The Citadel's Luvandorj is a lesson in dedication - WMC Action News 5 - Memphis, Tennessee

The Citadel's Luvandorj is a lesson in dedication


The Citadel wrestling team doesn't get a lotof attention even though it is one of the better athletic programs at themilitary college. And one of the guys who's led to the Bulldogs' success is someone who didn't speak English eight years ago.

Mongolian native Turtogtokh Luvsandorj.

Luvsandorj is actuallyone of the best wrestlers in program history. Maybe the best. When hebeat his opponent from Duke 10 days ago, he broke the school's all-timewins record.

However, before heaccomplished this goal you could tell he wants more.

"I was happy, I was excited" said Luvsandorj "but we need a National Championship. It's not about how many matches you've won. It's about the quantity or the quality I think, and my goal is to be an All-American and National Champion this year."

Still, he knows he'shad a great career. Two individualSouthern Conference titles, one SoCon wrestler of the year honor and he'scurrently ranked 7th in the nation in his weight class.

The reason for thissuccess, according to his head coach, is the work Luvsandorj puts in on hisown time.

"It's one thing to come in and do what's expected of you when the coaches are there pushing you" said Bulldogs Head Coach Rob Hjerling. "It's the things that he does when no one's around that really standout."

"If I do the same things as them (other wrestlers), I'm gonna be the exact same as them" Luvsandorj said. "So if I do extra work on my own time, I'm gonna be higher. Next workout, I'm gonna be higher and higher. That's what I believe."

This uncommon desireto work hard is because he has no family here in this country. They are all half-wayaround the world. So there is nothingelse for him here, nothing else to fall back on.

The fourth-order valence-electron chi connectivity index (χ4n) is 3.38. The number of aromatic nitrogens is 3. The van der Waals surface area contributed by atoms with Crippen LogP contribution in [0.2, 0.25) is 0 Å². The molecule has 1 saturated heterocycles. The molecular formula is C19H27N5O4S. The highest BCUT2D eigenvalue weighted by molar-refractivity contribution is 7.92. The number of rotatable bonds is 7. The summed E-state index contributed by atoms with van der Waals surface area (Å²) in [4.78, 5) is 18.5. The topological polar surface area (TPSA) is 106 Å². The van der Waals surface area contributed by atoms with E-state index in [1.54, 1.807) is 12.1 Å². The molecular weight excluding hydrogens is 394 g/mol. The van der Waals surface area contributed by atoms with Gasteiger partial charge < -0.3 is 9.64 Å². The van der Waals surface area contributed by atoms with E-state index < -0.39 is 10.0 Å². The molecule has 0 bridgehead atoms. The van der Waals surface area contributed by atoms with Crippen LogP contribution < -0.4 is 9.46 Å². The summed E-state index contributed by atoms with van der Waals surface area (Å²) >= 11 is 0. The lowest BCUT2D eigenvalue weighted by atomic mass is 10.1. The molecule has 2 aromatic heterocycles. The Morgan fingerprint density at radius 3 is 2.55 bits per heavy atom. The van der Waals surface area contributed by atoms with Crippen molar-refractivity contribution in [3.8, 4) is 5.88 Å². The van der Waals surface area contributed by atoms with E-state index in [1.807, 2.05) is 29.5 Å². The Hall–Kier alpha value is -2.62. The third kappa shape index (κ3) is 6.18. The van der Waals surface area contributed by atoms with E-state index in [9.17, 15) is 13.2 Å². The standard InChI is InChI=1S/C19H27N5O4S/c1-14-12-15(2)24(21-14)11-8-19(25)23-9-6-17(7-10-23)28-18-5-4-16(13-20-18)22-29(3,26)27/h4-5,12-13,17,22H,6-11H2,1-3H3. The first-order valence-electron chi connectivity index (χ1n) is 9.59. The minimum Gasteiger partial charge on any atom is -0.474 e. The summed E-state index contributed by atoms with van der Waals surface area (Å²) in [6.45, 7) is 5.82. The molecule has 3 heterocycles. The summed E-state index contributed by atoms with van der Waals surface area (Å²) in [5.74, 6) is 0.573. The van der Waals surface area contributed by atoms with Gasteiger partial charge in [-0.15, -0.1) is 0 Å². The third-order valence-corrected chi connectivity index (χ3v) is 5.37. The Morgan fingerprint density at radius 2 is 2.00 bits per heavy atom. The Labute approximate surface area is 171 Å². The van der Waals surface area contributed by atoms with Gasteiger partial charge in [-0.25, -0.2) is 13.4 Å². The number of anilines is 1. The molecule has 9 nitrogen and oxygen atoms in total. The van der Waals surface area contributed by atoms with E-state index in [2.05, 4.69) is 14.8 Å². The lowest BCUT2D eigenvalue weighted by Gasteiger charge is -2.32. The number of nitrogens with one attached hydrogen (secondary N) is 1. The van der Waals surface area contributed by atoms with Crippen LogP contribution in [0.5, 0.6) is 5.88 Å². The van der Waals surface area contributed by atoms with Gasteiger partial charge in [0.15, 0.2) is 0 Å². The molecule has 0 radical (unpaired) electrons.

And even though he'sonly seen his parents once in the last eight years, he's found at least onepositive in his situation.

"I think it's less pressure so I don't have to win or show anyone what I do. I just wrestle. Nobody's watching me. If I win, I just tell them I won."

The 174-pounder admitshe doesn't think about his family and friends back home much. It's easier onhim emotionally. But he feels he honorsthem with what he is doing here at The Citadel.

"A lot of them always wanted to come here for a better life but they didn't get the opportunity. But I got it. They got me the opportunity and I really appreciate it. That's why I'm here right now." he said

And the young man, known as Turtog to his teammates and coaches, believes he has another familyat the military college. One that has opened his eyes to a different world.

"It's weird, I've never seen black people before in my life, never seen white people, Hispanic. All these different people from everywhere. And now I'm with them, it's crazy. But I like them, they're my teammates and they support me." Luvandorj said

"This is his family for sure and we're aware of that" Hjerling said. "This has become his lifestyle since his sophomore year of high school."

Turtogtokh Luvsandorjsays he's also tried to educate his teammates about his native country. A country he hopes hecan wrestle for in the 2016 Olympics.

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